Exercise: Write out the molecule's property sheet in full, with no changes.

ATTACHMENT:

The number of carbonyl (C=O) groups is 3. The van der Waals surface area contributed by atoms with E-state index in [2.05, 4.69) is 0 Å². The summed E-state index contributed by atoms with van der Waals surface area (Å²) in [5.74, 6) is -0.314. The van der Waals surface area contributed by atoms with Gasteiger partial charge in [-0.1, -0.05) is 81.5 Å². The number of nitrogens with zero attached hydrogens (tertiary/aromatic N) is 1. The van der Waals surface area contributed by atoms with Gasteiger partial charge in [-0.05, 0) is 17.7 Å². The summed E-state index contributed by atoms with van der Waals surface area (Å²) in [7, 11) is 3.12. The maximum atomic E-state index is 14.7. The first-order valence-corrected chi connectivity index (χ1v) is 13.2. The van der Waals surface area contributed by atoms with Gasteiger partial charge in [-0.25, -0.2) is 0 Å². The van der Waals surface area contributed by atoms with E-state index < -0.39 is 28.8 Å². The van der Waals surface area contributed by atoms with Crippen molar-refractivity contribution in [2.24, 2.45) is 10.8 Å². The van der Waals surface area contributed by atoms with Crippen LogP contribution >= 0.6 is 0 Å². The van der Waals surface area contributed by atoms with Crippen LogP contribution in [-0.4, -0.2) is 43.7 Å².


The number of carbonyl (C=O) groups is 3. The van der Waals surface area contributed by atoms with E-state index in [2.05, 4.69) is 0 Å². The summed E-state index contributed by atoms with van der Waals surface area (Å²) in [5.74, 6) is -0.314. The van der Waals surface area contributed by atoms with Gasteiger partial charge in [-0.1, -0.05) is 81.5 Å². The number of nitrogens with zero attached hydrogens (tertiary/aromatic N) is 1. The van der Waals surface area contributed by atoms with Gasteiger partial charge in [-0.05, 0) is 17.7 Å². The summed E-state index contributed by atoms with van der Waals surface area (Å²) in [7, 11) is 3.12. The maximum atomic E-state index is 14.7. The first-order valence-corrected chi connectivity index (χ1v) is 13.2. The van der Waals surface area contributed by atoms with Gasteiger partial charge in [-0.25, -0.2) is 0 Å². The van der Waals surface area contributed by atoms with E-state index < -0.39 is 28.8 Å². The van der Waals surface area contributed by atoms with Crippen molar-refractivity contribution in [2.24, 2.45) is 10.8 Å². The van der Waals surface area contributed by atoms with Crippen LogP contribution >= 0.6 is 0 Å². The van der Waals surface area contributed by atoms with Crippen LogP contribution in [-0.4, -0.2) is 43.7 Å².